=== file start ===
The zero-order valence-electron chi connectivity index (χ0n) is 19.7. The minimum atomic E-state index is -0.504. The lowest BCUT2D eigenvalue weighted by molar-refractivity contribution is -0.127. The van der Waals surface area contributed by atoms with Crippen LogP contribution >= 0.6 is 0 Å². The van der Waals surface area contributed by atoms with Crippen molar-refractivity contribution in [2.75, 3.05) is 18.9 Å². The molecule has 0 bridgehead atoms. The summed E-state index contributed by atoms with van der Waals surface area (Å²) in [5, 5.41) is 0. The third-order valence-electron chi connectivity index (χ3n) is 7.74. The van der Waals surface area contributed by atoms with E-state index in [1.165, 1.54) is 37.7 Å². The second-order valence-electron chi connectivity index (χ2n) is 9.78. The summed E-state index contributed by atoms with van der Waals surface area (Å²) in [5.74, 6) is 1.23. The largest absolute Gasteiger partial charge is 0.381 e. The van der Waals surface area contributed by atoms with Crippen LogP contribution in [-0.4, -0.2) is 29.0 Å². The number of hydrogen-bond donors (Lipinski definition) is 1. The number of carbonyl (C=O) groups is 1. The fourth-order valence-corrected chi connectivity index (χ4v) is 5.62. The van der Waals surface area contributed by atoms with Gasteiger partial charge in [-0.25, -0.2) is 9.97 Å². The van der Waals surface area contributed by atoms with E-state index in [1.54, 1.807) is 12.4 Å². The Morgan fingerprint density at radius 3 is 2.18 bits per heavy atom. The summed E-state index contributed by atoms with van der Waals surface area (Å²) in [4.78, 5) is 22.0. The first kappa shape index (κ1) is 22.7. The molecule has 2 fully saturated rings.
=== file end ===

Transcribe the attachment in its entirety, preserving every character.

The zero-order valence-electron chi connectivity index (χ0n) is 19.7. The minimum atomic E-state index is -0.504. The lowest BCUT2D eigenvalue weighted by molar-refractivity contribution is -0.127. The van der Waals surface area contributed by atoms with Crippen LogP contribution >= 0.6 is 0 Å². The van der Waals surface area contributed by atoms with Crippen molar-refractivity contribution in [2.75, 3.05) is 18.9 Å². The molecule has 0 bridgehead atoms. The summed E-state index contributed by atoms with van der Waals surface area (Å²) in [5, 5.41) is 0. The third-order valence-electron chi connectivity index (χ3n) is 7.74. The van der Waals surface area contributed by atoms with E-state index in [1.165, 1.54) is 37.7 Å². The second-order valence-electron chi connectivity index (χ2n) is 9.78. The summed E-state index contributed by atoms with van der Waals surface area (Å²) in [5.74, 6) is 1.23. The largest absolute Gasteiger partial charge is 0.381 e. The van der Waals surface area contributed by atoms with Crippen LogP contribution in [-0.4, -0.2) is 29.0 Å². The number of hydrogen-bond donors (Lipinski definition) is 1. The number of carbonyl (C=O) groups is 1. The fourth-order valence-corrected chi connectivity index (χ4v) is 5.62. The van der Waals surface area contributed by atoms with Gasteiger partial charge in [-0.25, -0.2) is 9.97 Å². The van der Waals surface area contributed by atoms with E-state index in [1.54, 1.807) is 12.4 Å². The Morgan fingerprint density at radius 3 is 2.18 bits per heavy atom. The summed E-state index contributed by atoms with van der Waals surface area (Å²) in [4.78, 5) is 22.0. The first kappa shape index (κ1) is 22.7. The molecule has 2 fully saturated rings.